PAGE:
Last year we noticed that Mobile World Congress announcements were being made before the official start of the conference. And it appears that it’s no different this year either.
Let’s start with Facebook’s acquisition of popular mass messenger Whatsapp for $19bn. Despite all the hype around the price paid for the app, it’s notable that this was announced just a few days before Mark Zuckerberg takes his slot as keynote speaker at the biggest mobile device conference in the world. In addition, it demonstrates the value that SMS and text messaging still have in a world dominated by data and social networks. As Richard Waters wrote in the Financial Times about the acquisition: “In justifying the high price it is paying, Facebook pointed out that texting is a $100bn a year business […].” It’ll be interesting to see what comes out of the conference later after both Whatsapp and Facebook have taken to the stage…Watch this space!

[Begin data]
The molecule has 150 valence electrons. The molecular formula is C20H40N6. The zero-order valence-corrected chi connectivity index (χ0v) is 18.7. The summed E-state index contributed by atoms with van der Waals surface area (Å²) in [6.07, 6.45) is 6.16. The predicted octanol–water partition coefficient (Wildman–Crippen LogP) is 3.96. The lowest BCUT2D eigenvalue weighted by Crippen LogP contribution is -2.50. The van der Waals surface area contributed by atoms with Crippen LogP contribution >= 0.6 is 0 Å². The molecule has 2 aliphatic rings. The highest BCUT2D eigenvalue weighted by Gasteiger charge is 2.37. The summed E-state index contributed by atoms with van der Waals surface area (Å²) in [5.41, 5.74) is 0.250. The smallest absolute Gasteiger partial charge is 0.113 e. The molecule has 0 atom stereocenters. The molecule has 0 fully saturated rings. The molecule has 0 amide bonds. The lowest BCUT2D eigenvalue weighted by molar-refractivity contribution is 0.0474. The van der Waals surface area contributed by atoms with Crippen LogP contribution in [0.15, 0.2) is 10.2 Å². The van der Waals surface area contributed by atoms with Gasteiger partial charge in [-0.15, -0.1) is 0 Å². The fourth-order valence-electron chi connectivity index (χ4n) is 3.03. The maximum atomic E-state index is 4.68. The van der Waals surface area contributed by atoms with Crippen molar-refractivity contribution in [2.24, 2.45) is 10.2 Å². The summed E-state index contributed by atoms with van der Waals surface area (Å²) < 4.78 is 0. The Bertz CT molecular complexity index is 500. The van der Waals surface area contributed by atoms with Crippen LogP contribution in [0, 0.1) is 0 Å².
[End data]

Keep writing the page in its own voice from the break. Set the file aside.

Naturally, at Mobile World Congress, mobile devices tend to be front of mind: Mozilla has announced a set of new devices and partnerships; ZTE has added the Open C and Open II to its Firefox OS powered smartphone series; Russian company Yota will unveil a YotaPhone 2; Huawei has unveiled five new 4G LTE devices (and has added to the wearables market with a TalkBand smartband). For a video of Huawei’s latest tablet/phone watch this on Engadget. As cell phones get bigger, what else can they offer?
As far as we’re concerned, the more devices and consumer choices, the better for everyone involved. What is interesting, however, is what these devices can offer in the way of convenience and security in our digital lifestyle. How can they improve our daily activities, whether mobile banking, mobile payments, mobile social networking and even sports like darts?